It’s not too long before she’s employed once more, this time by one of the worst villains on earth. As she becomes an increasingly valuable lieutenant, she might just save the world.

A sharp, witty, modern debut, Hench explores the individual cost of justice through a fascinating mix of Millennial office politics, heroism measured through data science, body horror, and a profound misunderstanding of quantum mechanics.


Once a year, the path appears in the forest and Lucy Gallows beckons. Who is brave enough to find her – and who won’t make it out of the woods?

It’s been exactly one year since Sara’s sister, Becca, disappeared, and high school life has far from settled back to normal. With her sister gone, Sara doesn’t know whether her former friends no longer like her … or are scared of her, and the days of eating alone at lunch have started to blend together.

When a mysterious text message invites Sara and her estranged friends to “play the game” and find local ghost legend Lucy Gallows, Sara is sure this is the only way to find Becca – before she’s lost forever. And even though she’s hardly spoken with them for a year, Sara finds herself deep in the darkness of the forest, her friends – and their cameras – following her down the path. Together, they will have to draw on all of their strengths to survive. The road is rarely forgiving, and no one will be the same on the other side. 


Patricia Campbell had always planned for a big life, but after giving up her career as a nurse to marry an ambitious doctor and become a mother, Patricia’s life has never felt smaller. The days are long, her kids are ungrateful, her husband is distant, and her to-do list is never really done. The one thing she has to look forward to is her book club, a group of Charleston mothers united only by their love for true-crime and suspenseful fiction. In these meetings, they’re more likely to discuss the FBI’s recent siege of Waco as much as the ups and downs of marriage and motherhood.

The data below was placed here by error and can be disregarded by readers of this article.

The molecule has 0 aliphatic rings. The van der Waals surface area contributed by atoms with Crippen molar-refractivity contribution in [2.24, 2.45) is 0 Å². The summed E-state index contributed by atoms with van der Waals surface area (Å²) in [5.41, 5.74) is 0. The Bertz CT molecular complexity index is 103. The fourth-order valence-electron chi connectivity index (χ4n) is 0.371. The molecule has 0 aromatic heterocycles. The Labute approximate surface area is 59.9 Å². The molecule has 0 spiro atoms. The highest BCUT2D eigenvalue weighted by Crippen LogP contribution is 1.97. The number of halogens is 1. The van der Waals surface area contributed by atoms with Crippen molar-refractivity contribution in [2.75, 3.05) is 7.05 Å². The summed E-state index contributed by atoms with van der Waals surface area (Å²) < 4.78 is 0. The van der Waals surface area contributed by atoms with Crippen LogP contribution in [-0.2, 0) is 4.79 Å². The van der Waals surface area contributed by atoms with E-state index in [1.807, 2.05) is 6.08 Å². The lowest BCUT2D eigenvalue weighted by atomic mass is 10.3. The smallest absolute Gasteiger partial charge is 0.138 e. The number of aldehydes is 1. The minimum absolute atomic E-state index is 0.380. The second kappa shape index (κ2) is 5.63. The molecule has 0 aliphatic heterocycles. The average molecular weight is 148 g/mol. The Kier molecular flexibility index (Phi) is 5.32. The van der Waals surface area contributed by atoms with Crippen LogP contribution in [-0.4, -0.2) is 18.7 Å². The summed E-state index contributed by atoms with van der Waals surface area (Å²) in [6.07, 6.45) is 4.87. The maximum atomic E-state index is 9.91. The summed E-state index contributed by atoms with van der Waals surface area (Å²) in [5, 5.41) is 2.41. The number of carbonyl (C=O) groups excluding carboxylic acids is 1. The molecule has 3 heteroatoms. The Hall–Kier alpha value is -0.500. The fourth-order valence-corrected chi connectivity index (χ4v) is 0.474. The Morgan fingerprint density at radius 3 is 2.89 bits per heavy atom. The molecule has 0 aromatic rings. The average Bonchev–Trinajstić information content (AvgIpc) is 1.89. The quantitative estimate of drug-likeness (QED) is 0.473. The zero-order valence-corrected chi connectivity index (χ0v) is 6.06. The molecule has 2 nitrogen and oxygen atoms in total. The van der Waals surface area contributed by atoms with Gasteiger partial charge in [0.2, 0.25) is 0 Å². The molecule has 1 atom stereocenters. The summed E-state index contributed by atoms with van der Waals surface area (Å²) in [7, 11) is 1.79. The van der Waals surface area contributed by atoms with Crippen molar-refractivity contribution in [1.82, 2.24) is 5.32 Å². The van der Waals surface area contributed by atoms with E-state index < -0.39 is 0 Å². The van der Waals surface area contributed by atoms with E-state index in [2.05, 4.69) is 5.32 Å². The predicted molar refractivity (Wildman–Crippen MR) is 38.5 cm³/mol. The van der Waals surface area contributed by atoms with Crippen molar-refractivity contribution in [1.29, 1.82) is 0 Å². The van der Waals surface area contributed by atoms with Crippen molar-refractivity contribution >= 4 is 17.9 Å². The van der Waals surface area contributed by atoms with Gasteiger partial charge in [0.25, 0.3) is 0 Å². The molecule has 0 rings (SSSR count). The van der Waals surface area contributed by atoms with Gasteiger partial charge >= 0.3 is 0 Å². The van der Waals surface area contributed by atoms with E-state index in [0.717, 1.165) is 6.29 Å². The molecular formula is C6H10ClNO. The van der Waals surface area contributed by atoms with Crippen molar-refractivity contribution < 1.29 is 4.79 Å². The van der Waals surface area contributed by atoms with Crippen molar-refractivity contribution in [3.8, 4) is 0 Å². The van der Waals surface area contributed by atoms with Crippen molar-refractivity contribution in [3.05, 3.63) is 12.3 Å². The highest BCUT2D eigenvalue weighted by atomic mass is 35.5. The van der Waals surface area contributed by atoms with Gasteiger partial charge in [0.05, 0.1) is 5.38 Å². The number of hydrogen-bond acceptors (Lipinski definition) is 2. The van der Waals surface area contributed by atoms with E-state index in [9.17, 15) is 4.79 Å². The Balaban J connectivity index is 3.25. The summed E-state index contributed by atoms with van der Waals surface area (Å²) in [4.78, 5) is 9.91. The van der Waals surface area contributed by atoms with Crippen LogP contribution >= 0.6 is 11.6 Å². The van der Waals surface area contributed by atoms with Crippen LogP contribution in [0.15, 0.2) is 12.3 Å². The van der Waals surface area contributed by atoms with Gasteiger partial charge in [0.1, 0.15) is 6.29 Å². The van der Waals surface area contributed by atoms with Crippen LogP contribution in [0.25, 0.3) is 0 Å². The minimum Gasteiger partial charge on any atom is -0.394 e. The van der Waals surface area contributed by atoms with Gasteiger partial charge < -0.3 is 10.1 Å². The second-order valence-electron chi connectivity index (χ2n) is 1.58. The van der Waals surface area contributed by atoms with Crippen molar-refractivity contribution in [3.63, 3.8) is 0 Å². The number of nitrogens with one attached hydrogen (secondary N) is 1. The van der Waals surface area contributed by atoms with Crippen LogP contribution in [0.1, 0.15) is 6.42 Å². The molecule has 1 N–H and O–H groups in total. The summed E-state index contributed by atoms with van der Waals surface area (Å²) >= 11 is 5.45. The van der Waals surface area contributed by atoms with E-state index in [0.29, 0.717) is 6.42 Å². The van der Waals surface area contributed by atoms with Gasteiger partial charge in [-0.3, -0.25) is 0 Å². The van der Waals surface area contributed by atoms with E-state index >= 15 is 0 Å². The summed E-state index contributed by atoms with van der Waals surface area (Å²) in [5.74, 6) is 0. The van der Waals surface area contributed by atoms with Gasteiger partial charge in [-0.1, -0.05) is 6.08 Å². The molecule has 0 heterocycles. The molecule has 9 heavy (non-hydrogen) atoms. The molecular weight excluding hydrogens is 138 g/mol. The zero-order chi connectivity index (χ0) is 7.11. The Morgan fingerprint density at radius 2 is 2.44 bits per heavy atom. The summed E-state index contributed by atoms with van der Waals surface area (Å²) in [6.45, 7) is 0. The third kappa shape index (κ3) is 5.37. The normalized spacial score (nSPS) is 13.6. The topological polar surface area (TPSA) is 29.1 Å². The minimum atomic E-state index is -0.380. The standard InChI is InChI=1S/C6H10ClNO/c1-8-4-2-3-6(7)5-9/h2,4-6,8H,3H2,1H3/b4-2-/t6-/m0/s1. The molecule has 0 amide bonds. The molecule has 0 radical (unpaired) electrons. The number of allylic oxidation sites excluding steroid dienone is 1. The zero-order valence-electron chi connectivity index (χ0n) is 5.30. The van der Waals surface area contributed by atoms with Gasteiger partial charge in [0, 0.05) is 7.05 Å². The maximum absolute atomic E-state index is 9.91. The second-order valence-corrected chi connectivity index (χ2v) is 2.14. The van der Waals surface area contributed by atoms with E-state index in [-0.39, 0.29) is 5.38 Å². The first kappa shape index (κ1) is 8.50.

But when an artistic and sensitive stranger moves into the neighbourhood, the book club’s meetings turn into speculation about the newcomer. Patricia is initially attracted to him, but when some local children go missing, she starts to suspect the newcomer is involved. She begins her own investigation, assuming that he’s a Jeffrey Dahmer or Ted Bundy. What she uncovers is far more terrifying, and soon she – and her book club – are the only people standing between the monster they’ve invited into their homes and their unsuspecting community.


How far would you go to find The One?

A simple DNA test is all it takes. Just a quick mouth swab and soon you’ll be matched with your perfect partner – the one you’re genetically made for.

That’s the promise made by Match Your DNA. A decade ago, the company announced that they had found the gene that pairs each of us with our soul mate. Since then, millions of people around the world have been matched. But the discovery has its downsides: test results have led to the breakup of countless relationships and upended the traditional ideas of dating, romance and love.